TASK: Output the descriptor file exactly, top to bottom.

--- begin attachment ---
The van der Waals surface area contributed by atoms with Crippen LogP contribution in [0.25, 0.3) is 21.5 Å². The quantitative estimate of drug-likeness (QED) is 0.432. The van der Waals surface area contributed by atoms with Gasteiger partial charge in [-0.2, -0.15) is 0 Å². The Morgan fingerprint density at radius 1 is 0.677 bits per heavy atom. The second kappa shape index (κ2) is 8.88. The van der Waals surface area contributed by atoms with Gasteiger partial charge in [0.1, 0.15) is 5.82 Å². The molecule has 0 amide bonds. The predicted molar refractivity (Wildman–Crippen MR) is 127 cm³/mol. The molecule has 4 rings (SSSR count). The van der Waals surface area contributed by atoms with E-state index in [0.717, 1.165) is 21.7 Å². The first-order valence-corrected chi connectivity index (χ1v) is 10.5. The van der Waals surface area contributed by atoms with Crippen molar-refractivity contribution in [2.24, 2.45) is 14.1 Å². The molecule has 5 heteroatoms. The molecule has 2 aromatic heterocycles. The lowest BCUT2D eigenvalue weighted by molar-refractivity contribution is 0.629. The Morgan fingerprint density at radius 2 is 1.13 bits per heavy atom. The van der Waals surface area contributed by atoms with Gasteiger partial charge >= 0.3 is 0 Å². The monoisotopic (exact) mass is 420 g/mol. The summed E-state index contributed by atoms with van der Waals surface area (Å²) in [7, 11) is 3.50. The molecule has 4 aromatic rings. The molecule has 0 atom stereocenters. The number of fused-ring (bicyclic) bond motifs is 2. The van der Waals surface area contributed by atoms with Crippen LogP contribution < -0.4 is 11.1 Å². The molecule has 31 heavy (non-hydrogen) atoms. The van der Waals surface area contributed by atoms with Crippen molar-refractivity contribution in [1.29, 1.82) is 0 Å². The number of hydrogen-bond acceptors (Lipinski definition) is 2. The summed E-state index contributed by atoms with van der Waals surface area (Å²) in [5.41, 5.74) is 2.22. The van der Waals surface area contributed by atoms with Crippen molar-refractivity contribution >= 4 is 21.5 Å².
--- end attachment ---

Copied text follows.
The van der Waals surface area contributed by atoms with Crippen LogP contribution in [0.25, 0.3) is 21.5 Å². The quantitative estimate of drug-likeness (QED) is 0.432. The van der Waals surface area contributed by atoms with Gasteiger partial charge in [-0.2, -0.15) is 0 Å². The Morgan fingerprint density at radius 1 is 0.677 bits per heavy atom. The second kappa shape index (κ2) is 8.88. The van der Waals surface area contributed by atoms with Gasteiger partial charge in [0.1, 0.15) is 5.82 Å². The molecule has 0 amide bonds. The predicted molar refractivity (Wildman–Crippen MR) is 127 cm³/mol. The molecule has 4 rings (SSSR count). The van der Waals surface area contributed by atoms with E-state index in [0.717, 1.165) is 21.7 Å². The first-order valence-corrected chi connectivity index (χ1v) is 10.5. The van der Waals surface area contributed by atoms with Crippen molar-refractivity contribution in [2.24, 2.45) is 14.1 Å². The molecule has 5 heteroatoms. The molecule has 2 aromatic heterocycles. The lowest BCUT2D eigenvalue weighted by molar-refractivity contribution is 0.629. The Morgan fingerprint density at radius 2 is 1.13 bits per heavy atom. The van der Waals surface area contributed by atoms with Gasteiger partial charge >= 0.3 is 0 Å². The monoisotopic (exact) mass is 420 g/mol. The summed E-state index contributed by atoms with van der Waals surface area (Å²) in [7, 11) is 3.50. The molecule has 4 aromatic rings. The molecule has 0 atom stereocenters. The number of fused-ring (bicyclic) bond motifs is 2. The van der Waals surface area contributed by atoms with Crippen LogP contribution < -0.4 is 11.1 Å². The molecule has 31 heavy (non-hydrogen) atoms. The van der Waals surface area contributed by atoms with Crippen molar-refractivity contribution in [1.29, 1.82) is 0 Å². The number of hydrogen-bond acceptors (Lipinski definition) is 2. The summed E-state index contributed by atoms with van der Waals surface area (Å²) in [5.41, 5.74) is 2.22. The van der Waals surface area contributed by atoms with Crippen molar-refractivity contribution >= 4 is 21.5 Å².